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I once read that an aboriginal man from Australia in an ironic gesture planted a flag on English soul and proclaimed it now was a part of the aboriginal empire.

I’m curious as to whether there have been books written on Australian history by Aborigines. I’m curious about their perspective about the English policy of dumping convicts on their land and the subsequent history of their dispossession to the point of not being recognised as a people, despite having lived there for 50,000 years.

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    The primary difficulty with such histories is that the people in question did not keep records, so nearly everything we know of the Australian Aborigines in the 19th century was written by the English. It's hard to get any perspective about the crimes of the English if we rely on English writers. – Steven Burnap Jul 17 at 4:11
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    @Steve Burnap: Had the oral testimony been believed we would have known a great deal more about what had actually happened. But of course they weren’t as it wasn’t in the interests of the great powers and they were castigated as an unpeople. – Mozibur Ullah Jul 17 at 4:21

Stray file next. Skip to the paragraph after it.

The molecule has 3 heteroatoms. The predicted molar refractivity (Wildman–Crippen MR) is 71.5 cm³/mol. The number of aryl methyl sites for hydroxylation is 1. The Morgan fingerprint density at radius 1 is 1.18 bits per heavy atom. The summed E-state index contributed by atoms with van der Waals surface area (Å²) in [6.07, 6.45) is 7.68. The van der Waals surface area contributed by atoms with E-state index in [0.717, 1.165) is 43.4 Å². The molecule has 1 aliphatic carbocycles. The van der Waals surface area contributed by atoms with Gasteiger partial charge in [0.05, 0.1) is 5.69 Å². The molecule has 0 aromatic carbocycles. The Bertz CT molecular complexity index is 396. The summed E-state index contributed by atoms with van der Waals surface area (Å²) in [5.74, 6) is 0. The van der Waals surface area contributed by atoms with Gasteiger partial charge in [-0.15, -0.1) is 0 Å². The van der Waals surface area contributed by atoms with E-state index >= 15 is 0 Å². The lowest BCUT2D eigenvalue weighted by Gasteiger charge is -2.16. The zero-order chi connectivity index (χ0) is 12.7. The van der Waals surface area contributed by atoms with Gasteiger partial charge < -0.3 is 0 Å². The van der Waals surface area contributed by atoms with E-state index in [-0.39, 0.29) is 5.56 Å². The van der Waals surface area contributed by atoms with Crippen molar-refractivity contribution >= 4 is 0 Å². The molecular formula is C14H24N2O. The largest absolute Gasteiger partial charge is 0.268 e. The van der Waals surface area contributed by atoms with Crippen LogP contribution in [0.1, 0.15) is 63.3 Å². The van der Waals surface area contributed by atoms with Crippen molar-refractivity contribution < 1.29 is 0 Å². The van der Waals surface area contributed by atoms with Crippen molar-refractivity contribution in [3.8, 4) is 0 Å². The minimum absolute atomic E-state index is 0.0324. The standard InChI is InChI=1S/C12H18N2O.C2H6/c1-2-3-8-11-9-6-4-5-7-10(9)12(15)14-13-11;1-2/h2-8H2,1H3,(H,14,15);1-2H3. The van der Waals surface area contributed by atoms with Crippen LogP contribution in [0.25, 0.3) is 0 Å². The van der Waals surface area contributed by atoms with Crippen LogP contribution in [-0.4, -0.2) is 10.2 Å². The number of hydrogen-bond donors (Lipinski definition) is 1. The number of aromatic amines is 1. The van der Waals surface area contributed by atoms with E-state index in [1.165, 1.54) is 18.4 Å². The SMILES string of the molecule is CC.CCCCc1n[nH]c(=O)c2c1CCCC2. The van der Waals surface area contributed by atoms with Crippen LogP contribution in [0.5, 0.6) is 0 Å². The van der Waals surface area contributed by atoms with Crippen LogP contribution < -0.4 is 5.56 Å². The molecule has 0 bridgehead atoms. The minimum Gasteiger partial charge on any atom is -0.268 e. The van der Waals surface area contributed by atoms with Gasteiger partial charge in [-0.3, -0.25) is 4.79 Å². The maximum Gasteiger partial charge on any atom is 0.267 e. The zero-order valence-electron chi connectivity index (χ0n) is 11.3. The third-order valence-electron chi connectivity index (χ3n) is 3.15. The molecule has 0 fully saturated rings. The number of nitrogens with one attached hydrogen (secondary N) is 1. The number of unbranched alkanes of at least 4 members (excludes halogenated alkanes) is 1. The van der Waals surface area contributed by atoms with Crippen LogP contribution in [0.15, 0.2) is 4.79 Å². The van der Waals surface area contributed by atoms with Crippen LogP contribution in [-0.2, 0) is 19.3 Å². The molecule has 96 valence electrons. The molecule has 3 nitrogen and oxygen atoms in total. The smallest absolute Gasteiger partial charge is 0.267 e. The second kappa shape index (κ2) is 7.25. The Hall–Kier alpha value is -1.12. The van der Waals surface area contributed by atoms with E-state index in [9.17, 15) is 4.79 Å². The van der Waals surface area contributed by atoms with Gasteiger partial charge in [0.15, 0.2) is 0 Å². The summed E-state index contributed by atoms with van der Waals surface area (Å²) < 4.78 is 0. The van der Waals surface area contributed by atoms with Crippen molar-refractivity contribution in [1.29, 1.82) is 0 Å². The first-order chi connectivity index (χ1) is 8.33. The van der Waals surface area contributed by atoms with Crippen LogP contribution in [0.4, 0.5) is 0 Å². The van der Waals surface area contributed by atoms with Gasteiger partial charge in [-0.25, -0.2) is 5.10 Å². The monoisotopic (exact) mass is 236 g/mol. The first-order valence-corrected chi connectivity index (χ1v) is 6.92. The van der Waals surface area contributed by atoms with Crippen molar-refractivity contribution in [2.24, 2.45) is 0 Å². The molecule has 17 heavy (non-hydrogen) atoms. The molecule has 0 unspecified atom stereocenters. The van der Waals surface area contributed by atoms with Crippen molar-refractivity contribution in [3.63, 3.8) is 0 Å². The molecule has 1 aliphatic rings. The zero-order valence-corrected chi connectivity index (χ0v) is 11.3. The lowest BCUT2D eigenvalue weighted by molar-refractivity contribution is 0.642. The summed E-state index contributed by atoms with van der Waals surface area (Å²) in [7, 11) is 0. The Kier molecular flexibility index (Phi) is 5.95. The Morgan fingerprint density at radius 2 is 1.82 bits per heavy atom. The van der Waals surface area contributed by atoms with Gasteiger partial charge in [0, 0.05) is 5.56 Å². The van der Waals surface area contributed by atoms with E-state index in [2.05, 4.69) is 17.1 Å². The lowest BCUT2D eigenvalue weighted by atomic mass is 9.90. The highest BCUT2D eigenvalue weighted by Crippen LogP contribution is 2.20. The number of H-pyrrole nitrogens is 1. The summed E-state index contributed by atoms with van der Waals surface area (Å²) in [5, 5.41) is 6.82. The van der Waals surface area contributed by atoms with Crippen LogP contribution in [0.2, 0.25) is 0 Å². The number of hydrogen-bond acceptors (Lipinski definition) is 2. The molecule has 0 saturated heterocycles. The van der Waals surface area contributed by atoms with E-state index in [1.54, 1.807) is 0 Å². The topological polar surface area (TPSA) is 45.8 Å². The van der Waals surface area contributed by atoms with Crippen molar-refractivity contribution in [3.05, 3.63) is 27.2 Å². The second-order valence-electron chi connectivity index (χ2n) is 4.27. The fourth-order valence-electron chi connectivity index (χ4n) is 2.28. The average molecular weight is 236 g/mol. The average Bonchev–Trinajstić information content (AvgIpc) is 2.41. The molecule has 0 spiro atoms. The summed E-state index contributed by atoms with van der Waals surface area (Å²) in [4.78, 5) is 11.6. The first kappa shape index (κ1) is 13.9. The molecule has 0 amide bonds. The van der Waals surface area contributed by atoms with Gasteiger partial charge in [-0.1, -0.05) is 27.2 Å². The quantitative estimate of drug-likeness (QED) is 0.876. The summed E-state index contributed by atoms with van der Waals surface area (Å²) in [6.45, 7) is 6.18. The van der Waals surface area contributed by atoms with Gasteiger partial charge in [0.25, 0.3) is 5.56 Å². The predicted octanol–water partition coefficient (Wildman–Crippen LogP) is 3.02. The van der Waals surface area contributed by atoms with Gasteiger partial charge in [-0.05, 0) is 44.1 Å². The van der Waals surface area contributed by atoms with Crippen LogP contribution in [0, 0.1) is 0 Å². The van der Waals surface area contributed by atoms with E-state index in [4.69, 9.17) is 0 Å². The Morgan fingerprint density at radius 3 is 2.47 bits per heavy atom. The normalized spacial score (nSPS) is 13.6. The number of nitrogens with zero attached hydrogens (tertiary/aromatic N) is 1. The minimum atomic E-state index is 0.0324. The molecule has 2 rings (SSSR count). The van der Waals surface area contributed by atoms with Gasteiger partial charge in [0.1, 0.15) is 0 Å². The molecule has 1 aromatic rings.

• Thing is, some of those Palestinians are even still alive. You can't go talk to a 19th century aborigine. I'm not saying it's an unworthy goal. I'm just saying that it is likely not possible in any real sense. – Steven Burnap Jul 17 at 4:23
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    @Steve Burnap: Yet people do carry the history of their own peoples. The Zoroastrian gathas weren’t written for a millennia. If you don’t go looking, you won’t find ... – Mozibur Ullah Jul 17 at 4:28
  • Would this qualify ? – Lucian Jul 17 at 10:50
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Doing some research, the only Aboriginal writer I could find who has written about Aboriginal History (Capital H Western-style history that is) is Bruce Pascoe, in his book on pre-colonial Aboriginal agriculture Dark Emu; admittedly it appears that the book uses evidence from records and journals of early Colonial explorers so this may rule it out for you.

However if you're looking for more traditional histories from Aboriginal peoples (that we in the west would call pseudo-histories), then I believe Burnum Burnum's Burnum Burnum's Aboriginal Australia: a traveller's guide somewhat covers this (He's also the guy who planted the aboriginal flag in Dover).

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    +1. I don't see why using records from the colonizing power would disqualify such a work. – Aaron Brick Jul 19 at 21:28

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